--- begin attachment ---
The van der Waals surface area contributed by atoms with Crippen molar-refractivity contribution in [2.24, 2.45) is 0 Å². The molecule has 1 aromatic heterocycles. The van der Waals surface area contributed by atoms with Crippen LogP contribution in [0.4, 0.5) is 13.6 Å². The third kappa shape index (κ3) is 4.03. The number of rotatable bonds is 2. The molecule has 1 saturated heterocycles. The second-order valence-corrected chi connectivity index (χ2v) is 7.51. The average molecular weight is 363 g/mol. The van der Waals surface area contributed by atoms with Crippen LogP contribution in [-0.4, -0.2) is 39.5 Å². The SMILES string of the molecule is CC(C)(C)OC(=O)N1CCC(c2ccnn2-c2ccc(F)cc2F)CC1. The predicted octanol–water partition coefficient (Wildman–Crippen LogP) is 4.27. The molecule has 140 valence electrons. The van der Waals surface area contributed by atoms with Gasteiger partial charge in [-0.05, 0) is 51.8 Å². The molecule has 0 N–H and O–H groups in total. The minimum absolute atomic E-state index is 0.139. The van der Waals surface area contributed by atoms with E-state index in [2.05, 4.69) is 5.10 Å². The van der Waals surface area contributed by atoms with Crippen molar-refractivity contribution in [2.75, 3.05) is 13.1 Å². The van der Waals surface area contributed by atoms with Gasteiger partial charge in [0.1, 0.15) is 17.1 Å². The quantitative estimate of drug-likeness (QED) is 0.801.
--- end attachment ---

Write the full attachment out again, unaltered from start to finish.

The van der Waals surface area contributed by atoms with Crippen molar-refractivity contribution in [2.24, 2.45) is 0 Å². The molecule has 1 aromatic heterocycles. The van der Waals surface area contributed by atoms with Crippen LogP contribution in [0.4, 0.5) is 13.6 Å². The third kappa shape index (κ3) is 4.03. The number of rotatable bonds is 2. The molecule has 1 saturated heterocycles. The second-order valence-corrected chi connectivity index (χ2v) is 7.51. The average molecular weight is 363 g/mol. The van der Waals surface area contributed by atoms with Crippen LogP contribution in [-0.4, -0.2) is 39.5 Å². The SMILES string of the molecule is CC(C)(C)OC(=O)N1CCC(c2ccnn2-c2ccc(F)cc2F)CC1. The predicted octanol–water partition coefficient (Wildman–Crippen LogP) is 4.27. The molecule has 140 valence electrons. The van der Waals surface area contributed by atoms with Gasteiger partial charge in [-0.05, 0) is 51.8 Å². The molecule has 0 N–H and O–H groups in total. The minimum absolute atomic E-state index is 0.139. The van der Waals surface area contributed by atoms with E-state index in [2.05, 4.69) is 5.10 Å². The van der Waals surface area contributed by atoms with Crippen molar-refractivity contribution in [2.75, 3.05) is 13.1 Å². The van der Waals surface area contributed by atoms with Gasteiger partial charge in [0.1, 0.15) is 17.1 Å². The quantitative estimate of drug-likeness (QED) is 0.801.